Thoughts on Watching the Olympics Biathlon Competition

It is Valentine’s Day, and self is already ruing the humongous breakfast of huevos rancheros and menudo she and hubby shared in La Azteca, because now, nothing she was thinking of wearing to her reading in The Writer’s Center seems to fit.  But, really amusing to listen to the restaurant chit-chat:  everyone was discussing the Olympics!  Yes, over the burritos and enchiladas!  And it was early in the morning!

Last night, hubby lured self into watching Peter Jackson’s muy under-rated “King Kong,” with Naomi Watts, and on the flat-screen HDTV Naomi’s eyes are just so blue, so heartbreakingly enormous, and the scene on the rooftop, where Adrian Brody finally reaches her, is still one of self’s favorites, even though Kong is lying on the street below, having endured being shot through with machine gun bullets (not to mention mighty fall from —  at the time? —   World’s Tallest Building!).  From up on the roof, it seems to be twilight  —  at least, the clouds have a rosy tint.  But down there, on the street, where Jack Black pushes his way through a crowd to gaze on the giant’s body, it seems to be noon, for the light is clear and hard-bright.

Now, at almost 3 pm, self is finally able to persuade hubby to tune into the Olympics.  She did it by telling him she saw on the internet that an American had pulled an upset in one of the skiing events.  So we turn to NBC, and  —  holy Cow! —  the weather is atrocious, big flakes of snow coming down on the race participants, and right now the Norwegians or the French are aiming at a target (Skiing and shooting?  Self knows not the reasoning behind such an event  —  perhaps this dates from the days when sniper armies had to wend through Norwegian forests?) and the announcer goes, “Miss!  Miss!  And another miss!”  And, really, how can anyone expect to hit a target when the snow is falling so thickly?  Self thinks it’s a miracle that any of the shots don’t go wildly off the mark!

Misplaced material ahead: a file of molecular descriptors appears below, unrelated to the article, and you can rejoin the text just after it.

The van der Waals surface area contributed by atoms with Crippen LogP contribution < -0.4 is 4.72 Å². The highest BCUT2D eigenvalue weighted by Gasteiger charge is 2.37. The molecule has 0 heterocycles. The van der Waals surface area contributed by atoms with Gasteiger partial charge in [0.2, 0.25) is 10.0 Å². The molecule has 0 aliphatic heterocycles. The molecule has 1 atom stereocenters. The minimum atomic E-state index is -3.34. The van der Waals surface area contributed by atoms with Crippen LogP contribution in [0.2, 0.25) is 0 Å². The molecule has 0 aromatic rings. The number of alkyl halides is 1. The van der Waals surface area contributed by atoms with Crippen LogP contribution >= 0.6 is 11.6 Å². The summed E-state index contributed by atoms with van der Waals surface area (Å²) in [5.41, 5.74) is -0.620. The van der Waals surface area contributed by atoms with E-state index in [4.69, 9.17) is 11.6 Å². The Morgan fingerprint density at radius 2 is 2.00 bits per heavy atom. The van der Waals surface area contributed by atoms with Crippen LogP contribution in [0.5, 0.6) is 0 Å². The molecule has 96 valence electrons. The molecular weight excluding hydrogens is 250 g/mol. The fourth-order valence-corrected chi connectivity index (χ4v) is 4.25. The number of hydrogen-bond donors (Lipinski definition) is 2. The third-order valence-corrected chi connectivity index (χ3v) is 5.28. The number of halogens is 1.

But self persists in watching, for she knows that an American won a medal in this event (the combined), thereby upsetting the Norwegians, who according to the commentator have long dominated this sport.  And J. R. Celski —  not to take anything away from Apolo “Dreamboat” Ohno, but Celski had to overcome a rather bad injury in order to skate today in the 1500 short track, and he got a bronze!  And self found out from one of the blogs listed on the PAWA website (PAWA=Philippine American Writers and Artists) that his mum is pinay.  So self went searching all over the internet to find a picture where Celski isn’t wearing his face mask, and —  Wow!  He does look Filipino!  So, here’s his website, for edification of dear blog readers.

His back-story is pretty exciting (not to mention, the picture at the top of his home page is pretty FAB!), and also the account of the race itself, which had Ohno fourth, going into the final seconds, boxed in by two South Koreans.  Read all about it elsewhere, dear blog readers, but take self’s word for it:  it was an amazing race.  Maybe they will show highlights on tonight’s news?  Self sincerely hopes so!

Stay tuned.

Wanted: Director for Hawaii’s Center for Philippine Studies

Here’s from the official job posting:

We seek a dynamic, visionary leader who can help guide the Center for Philippine Studies in new directions, while continuing and enhancing its record in publications, extramural grants, undergraduate education, and outreach.  The successful applicant will have the ability to make Filipino cultural sensibilities, knowledge, and epistemologies integral parts of the Center’s activities, and be able to work collaboratively with diverse groups within the university and in the community, according to an advisory committee.  The term of director is 3 – 6 years, after which the Director may return to faculty service in the Asian Studies Program (ASP).

Complete job description, minimum and desirable qualification and application instructions are available here.

Application review begins May 3, 2010.

Inquiries:  Michael Aung-Thwin (808) 956-5962

E-mail:  aungthwi@hawaii.edu

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